When I returned to an established, stable, and traditional corporate environment after a four-year stint as an entrepreneur, I viewed the world of work through a different lens. Being an entrepreneur had taught me to create value for my customers. Ultimately, not only did I own the business, but I also owned every aspect of the input, process, and outcome. Sitting in my new environment, I knew my mindset had shifted. I was different.  I “owned” my area of responsibility and tried to connect my experiences, skills, and talents to the larger purpose of the organization. I had heard of the term, “intrapreneur” and as time passed, I loosely thought of myself as one. Looking back to that time I can now say for sure; entrepreneurship had transformed me into an Intrapreneur.

I was surprised to find that my constant pushing against traditional ways of working was met with resistance that was couched in phrases like:

    • “We don’t do that around here.”
    • “We don’t have time to try that.”
    • “That’s too risky.”
    • “We have tried that before.”
    • “Submit a formal business case for that.”
    • “You will never get that approved.”
    • “It’s not your job to think about that.”

Intrapreneurs are Grassroots Innovators

You too may have heard similar sentiments. Do not be discouraged. Intrapreneurs are bottom-up innovators who constantly challenge the status quo. We see problems as opportunities and must learn to navigate these and other barriers.

The pandemic has exposed colossal challenges in countries, industries, and communities around the globe. The world needs intrapreneurs. The figure below indicates how disruptive trends are a source for intrapreneurial ideas; and the pandemic is a disruption like no other.

  • Facebook
  • Twitter
  • LinkedIn

Crisis Breeds Top-Down Innovation

You have heard it said that necessity is the mother of invention. McKinsey & Company research suggests organizations that innovate through crises outperform other companies during and after the crises. The study also suggests that leading an organization to success through and after the pandemic requires fundamental shifts in mindsets—starting at the top. One of the areas of mindset change is managing fear and risks. When intrapreneurs challenge the status quo by asking questions, leaders must learn to listen with curiosity before immediately shutting down a fresh approach.

According to Jean-Philippe Deschamps, emeritus Professor of Technology and Innovation Management at IMD in Lausanne (Switzerland), bottom-up innovation is fueled by many ideas initiated by employees, as opposed to top-down innovation, which is fueled by a strong vision (The Eight Attributes of Bottom-Up Innovation Leaders | InnovationManagement). Intrapreneurship is a way to align both top-down and bottom-up innovation to perpetually provide uncommon solutions to unprecedented challenges.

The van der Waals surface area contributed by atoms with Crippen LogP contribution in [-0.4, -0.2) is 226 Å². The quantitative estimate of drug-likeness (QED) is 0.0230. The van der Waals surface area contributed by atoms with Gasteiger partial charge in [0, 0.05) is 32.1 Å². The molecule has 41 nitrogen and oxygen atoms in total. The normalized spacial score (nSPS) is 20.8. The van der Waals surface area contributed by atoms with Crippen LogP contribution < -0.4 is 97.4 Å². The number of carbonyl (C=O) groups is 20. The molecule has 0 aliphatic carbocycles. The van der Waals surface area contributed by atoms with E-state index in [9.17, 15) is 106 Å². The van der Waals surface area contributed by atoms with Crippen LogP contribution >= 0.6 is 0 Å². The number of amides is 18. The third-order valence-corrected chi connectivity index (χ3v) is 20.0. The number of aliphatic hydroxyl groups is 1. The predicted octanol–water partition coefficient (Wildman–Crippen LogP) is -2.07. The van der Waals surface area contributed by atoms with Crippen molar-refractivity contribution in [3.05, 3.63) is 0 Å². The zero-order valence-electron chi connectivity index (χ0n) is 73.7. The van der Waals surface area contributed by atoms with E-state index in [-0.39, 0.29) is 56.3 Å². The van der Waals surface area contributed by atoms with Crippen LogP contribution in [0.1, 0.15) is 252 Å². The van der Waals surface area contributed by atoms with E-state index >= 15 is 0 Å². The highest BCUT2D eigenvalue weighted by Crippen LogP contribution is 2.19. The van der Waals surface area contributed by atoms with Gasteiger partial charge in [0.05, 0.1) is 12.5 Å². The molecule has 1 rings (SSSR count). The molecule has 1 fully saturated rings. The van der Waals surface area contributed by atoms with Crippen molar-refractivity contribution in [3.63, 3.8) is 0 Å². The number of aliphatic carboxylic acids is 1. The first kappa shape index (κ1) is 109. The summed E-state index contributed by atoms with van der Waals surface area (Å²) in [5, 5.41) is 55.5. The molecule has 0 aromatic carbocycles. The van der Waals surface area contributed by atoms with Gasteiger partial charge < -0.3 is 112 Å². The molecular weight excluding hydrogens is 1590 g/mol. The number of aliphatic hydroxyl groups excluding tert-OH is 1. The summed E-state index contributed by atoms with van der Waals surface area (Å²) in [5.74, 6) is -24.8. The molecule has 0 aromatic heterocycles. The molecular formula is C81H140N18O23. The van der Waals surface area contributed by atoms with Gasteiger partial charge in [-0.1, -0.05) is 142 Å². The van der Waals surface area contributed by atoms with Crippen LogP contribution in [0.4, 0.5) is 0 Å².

Intrapreneurship is your superpower.

You know what it feels like when you are flexing your intrapreneurial muscles. You are in the zone. You feel energized and strengthened by solving problems creatively. Remember, you are also lifting the organization.

What more could you do to align bottom-up intrapreneurship to top-down innovation?

·      Team up with other intrapreneurs.

No one creates in a vacuum. Collaborate with other intrapreneurs of diverse perspectives. The more diverse the intrapreneurial input, the more impactful the innovative outcome. Build cross-functional bridges. Also, build external bridges with other like-minded intrapreneurs within the Global Intrapreneurs Institute’s network.

·      Get small wins.

To help risk-averse leaders who fear failure, start small. Look for “low hanging fruit” where you can make innovative changes at minimal costs and consequence to the organization. Getting small wins creates credibility and trust. After this, leaders are more willing to release additional resources to launch new innovations.

·      Partner with a leader who can champion your ideas.

If there is no formal process to take ideas upstream, partner with an innovative middle manager. Middle managers are uniquely positioned between the top and the bottom to communicate innovative vision downstream, align intrapreneurial activities to the vision, and sponsor the fresh approach upstream.

A Lesson from Pfizer

Fast Company has awarded New York-based Pfizer, a company that has been in existence for almost 175 years, number one on the list for the 10 most innovative biotechnology companies of 2021. Pfizer and German manufacturing partner BioNTech managed to deliver a COVID-19 vaccine in record time.

Pfizer has a history of crisis-spurred innovation. During World War II, they responded to an appeal from the United States Government to expedite penicillin manufacturing to treat soldiers. Of the companies pursuing mass production of penicillin, Pfizer alone used a new fermentation technology.

Pfizer and BioNTech are projected to exceed the original global production target for COVID-19 vaccines by as much as 20% this year. In a recent interview, Pfizer Chief Executive Albert Bourla stated,

“These are stunning numbers that are giving us a clear indication that liberation is coming. It is a testament to the power of science, and the power of human ingenuity.”

I cannot help but think of all the unsung intrapreneurial heroes at Pfizer. They helped make them number one in innovation this year and are accelerating the next normal globally.

Continue to flex your intrapreneurial muscles within your area of influence. The world needs perpetual innovation at record speed. Remember, intrapreneurship is your superpower!

Share This

Share this post with your friends!